probably will be a meeting here to-morrow
of a portion of the board, bu: the na
tional officers will be In New Yorit. They
left for that city to-night on the Pennsyl
vania limited at 10 o'clock. The circum
stances leading up to this unexpected trip,
while not officially made known, are evi
dent enough to substantiate the story
During the day many telegrams wer. re
ceived at tho association conference rooms,
the last coming just before adjournment,
and It was answered promptly. This an
swer was in all probability the announce
ment to the New York people that the trip
would be made by the officials to-night,
carrying out an arrangement entered into
at Veryl Preston's rooms. In the Hotel
Henry, a short time before. At about J:15
p. m. Messrs. ShafTer. Williams and Chap
pelle went to Mr. Preston's rooms and
were closeted with him for about thirty
minutes. The understanding is that at
this meeting Mr. Preston made known tho
combination's only concession in the mat
ter of reopening the wage conference where
it left off three weeks ago. This conces
sion was In the shape of a demand that If
a new conference is granted it must be
specifically stated beforehand what is ex
pected to be accomplished, what ground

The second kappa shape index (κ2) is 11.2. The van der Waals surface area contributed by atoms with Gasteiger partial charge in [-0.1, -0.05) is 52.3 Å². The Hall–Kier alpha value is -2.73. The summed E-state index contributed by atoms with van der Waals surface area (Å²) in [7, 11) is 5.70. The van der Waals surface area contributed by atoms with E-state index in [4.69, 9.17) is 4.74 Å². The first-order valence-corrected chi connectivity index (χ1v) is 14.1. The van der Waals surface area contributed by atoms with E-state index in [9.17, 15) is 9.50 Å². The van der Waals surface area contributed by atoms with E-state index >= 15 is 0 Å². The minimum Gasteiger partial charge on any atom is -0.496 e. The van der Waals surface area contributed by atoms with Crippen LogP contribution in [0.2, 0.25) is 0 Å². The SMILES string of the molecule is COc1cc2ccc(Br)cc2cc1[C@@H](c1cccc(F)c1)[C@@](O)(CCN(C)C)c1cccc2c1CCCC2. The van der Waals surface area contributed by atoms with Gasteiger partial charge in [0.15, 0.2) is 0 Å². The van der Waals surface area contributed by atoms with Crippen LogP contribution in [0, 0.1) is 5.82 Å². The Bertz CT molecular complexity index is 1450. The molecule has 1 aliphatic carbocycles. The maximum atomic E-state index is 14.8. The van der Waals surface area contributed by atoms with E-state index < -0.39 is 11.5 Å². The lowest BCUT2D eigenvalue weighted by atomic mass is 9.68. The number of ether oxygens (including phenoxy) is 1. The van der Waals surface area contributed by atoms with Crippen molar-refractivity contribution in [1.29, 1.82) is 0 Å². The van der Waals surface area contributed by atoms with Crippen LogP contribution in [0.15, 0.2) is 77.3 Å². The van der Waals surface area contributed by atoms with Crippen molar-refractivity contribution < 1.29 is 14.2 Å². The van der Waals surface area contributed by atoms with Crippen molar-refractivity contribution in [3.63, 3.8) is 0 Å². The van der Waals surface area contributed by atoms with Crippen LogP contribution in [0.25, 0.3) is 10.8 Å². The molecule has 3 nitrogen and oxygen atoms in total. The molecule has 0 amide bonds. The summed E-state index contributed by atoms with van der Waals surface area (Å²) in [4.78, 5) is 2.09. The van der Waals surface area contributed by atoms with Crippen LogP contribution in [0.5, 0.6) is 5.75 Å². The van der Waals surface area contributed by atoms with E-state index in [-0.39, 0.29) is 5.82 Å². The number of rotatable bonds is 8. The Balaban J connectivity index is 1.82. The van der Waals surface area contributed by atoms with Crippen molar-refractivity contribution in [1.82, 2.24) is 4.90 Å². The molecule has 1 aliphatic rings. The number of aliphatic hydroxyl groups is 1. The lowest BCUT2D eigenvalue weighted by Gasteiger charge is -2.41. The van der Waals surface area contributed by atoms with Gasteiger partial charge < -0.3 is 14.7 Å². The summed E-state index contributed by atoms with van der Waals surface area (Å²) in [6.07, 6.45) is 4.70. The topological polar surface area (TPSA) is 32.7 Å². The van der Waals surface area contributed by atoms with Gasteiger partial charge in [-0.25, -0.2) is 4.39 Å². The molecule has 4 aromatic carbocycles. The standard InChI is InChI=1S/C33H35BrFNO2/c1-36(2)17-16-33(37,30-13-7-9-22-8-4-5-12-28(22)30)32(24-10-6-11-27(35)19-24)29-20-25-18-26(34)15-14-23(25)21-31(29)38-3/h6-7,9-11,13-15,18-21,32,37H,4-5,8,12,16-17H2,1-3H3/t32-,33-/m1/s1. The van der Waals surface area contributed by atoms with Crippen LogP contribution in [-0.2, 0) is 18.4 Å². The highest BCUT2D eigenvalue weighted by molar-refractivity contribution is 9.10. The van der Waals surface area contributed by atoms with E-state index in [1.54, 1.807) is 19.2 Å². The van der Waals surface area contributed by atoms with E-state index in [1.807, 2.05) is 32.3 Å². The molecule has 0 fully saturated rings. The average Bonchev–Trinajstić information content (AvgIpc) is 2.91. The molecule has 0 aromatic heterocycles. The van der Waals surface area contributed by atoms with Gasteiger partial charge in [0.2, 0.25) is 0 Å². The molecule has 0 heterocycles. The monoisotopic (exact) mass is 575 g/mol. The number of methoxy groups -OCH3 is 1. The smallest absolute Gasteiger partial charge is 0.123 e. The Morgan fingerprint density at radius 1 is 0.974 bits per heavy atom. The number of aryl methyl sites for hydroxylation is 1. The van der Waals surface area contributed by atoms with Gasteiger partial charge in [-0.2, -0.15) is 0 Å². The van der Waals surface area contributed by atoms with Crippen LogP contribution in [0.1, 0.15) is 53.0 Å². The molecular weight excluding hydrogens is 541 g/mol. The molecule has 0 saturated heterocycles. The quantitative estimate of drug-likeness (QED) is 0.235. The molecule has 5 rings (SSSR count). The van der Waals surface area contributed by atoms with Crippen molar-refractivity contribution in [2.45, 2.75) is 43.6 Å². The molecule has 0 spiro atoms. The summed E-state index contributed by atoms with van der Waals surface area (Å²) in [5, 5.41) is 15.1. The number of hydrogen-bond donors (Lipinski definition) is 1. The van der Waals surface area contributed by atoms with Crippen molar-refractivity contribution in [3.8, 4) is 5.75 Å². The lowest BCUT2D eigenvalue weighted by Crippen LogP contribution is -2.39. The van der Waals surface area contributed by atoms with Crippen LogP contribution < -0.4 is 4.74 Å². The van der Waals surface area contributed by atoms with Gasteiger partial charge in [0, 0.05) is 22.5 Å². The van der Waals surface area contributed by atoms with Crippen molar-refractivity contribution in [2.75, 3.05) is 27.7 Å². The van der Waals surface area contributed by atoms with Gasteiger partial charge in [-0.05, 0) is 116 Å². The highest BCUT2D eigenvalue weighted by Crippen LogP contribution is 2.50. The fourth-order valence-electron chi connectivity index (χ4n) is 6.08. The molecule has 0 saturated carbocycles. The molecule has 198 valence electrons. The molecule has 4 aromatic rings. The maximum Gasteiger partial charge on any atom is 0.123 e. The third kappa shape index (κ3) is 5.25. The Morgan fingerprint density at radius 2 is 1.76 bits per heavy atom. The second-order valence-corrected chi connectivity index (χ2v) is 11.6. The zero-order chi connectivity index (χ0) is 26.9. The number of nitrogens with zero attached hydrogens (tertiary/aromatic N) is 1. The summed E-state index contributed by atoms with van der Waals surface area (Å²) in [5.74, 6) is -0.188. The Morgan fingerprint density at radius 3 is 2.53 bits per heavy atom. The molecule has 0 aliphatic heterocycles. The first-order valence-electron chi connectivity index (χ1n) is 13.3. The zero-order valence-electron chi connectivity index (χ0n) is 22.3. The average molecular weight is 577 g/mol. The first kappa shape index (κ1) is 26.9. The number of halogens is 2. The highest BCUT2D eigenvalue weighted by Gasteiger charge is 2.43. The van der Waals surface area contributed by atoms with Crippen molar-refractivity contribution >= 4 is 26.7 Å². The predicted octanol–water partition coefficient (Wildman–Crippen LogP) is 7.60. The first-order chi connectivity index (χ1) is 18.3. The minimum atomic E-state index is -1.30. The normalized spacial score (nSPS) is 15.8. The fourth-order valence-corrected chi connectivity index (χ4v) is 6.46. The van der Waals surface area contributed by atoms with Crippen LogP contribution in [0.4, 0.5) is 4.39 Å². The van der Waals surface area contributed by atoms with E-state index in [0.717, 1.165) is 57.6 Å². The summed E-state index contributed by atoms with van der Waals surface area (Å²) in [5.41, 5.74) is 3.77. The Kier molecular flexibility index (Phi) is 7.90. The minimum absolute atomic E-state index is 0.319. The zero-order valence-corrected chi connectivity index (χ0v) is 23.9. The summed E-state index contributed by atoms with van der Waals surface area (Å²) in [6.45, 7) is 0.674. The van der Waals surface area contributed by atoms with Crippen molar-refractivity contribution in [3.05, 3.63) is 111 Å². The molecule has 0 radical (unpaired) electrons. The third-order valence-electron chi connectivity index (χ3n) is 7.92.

is to be covered and what companies are
to participate. This brings the matter up
to the Amalgamated Association, and the
mission of its high officials to New York
is doubtless to convince the steel people
there that a new conference is essential
to peace and an amicable settlement of th?
The conference to-day was a repetition of
yesterday, the strictest kind of secrecy
being main(ained as to the happenings in
side the room, and'the progress being made
had to be guessed at.
EX nOl'TK TO NEW YOHK.
Fifteen Member of the Executive
Hoard on the Trnln.
riTTSIJURG, Pa., Aug. 3.-A special to
the Post from Altoona says: "Tnstead of
flatly refusing the request of the Amalga
mated officials for another conference, In
oreler to bring about a settlement of the
steel strike, the officers of the United
States Steel Corporation have appointeel an
hour for meeting the executive board of the
Amalgamated Association in New York
this morning. The decision to meet them
was announced in a message sent direct to